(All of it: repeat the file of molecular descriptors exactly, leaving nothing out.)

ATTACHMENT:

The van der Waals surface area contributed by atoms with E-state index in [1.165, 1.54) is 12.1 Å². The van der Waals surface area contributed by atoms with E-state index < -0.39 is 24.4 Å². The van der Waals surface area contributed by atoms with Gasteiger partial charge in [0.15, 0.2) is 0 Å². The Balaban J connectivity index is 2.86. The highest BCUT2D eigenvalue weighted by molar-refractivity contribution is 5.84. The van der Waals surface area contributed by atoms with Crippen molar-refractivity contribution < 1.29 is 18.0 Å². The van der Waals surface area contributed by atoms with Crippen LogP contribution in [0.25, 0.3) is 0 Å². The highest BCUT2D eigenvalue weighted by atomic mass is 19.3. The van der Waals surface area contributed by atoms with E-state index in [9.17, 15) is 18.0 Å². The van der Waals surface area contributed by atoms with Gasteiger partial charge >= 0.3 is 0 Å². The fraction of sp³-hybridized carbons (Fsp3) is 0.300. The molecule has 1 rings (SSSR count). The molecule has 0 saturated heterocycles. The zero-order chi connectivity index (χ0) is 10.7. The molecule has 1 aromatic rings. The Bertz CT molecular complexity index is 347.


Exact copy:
The van der Waals surface area contributed by atoms with E-state index in [1.165, 1.54) is 12.1 Å². The van der Waals surface area contributed by atoms with E-state index < -0.39 is 24.4 Å². The van der Waals surface area contributed by atoms with Gasteiger partial charge in [0.15, 0.2) is 0 Å². The Balaban J connectivity index is 2.86. The highest BCUT2D eigenvalue weighted by molar-refractivity contribution is 5.84. The van der Waals surface area contributed by atoms with Crippen molar-refractivity contribution < 1.29 is 18.0 Å². The van der Waals surface area contributed by atoms with Crippen LogP contribution in [0.25, 0.3) is 0 Å². The highest BCUT2D eigenvalue weighted by atomic mass is 19.3. The van der Waals surface area contributed by atoms with E-state index in [9.17, 15) is 18.0 Å². The van der Waals surface area contributed by atoms with Gasteiger partial charge >= 0.3 is 0 Å². The fraction of sp³-hybridized carbons (Fsp3) is 0.300. The molecule has 1 rings (SSSR count). The molecule has 0 saturated heterocycles. The zero-order chi connectivity index (χ0) is 10.7. The molecule has 1 aromatic rings. The Bertz CT molecular complexity index is 347.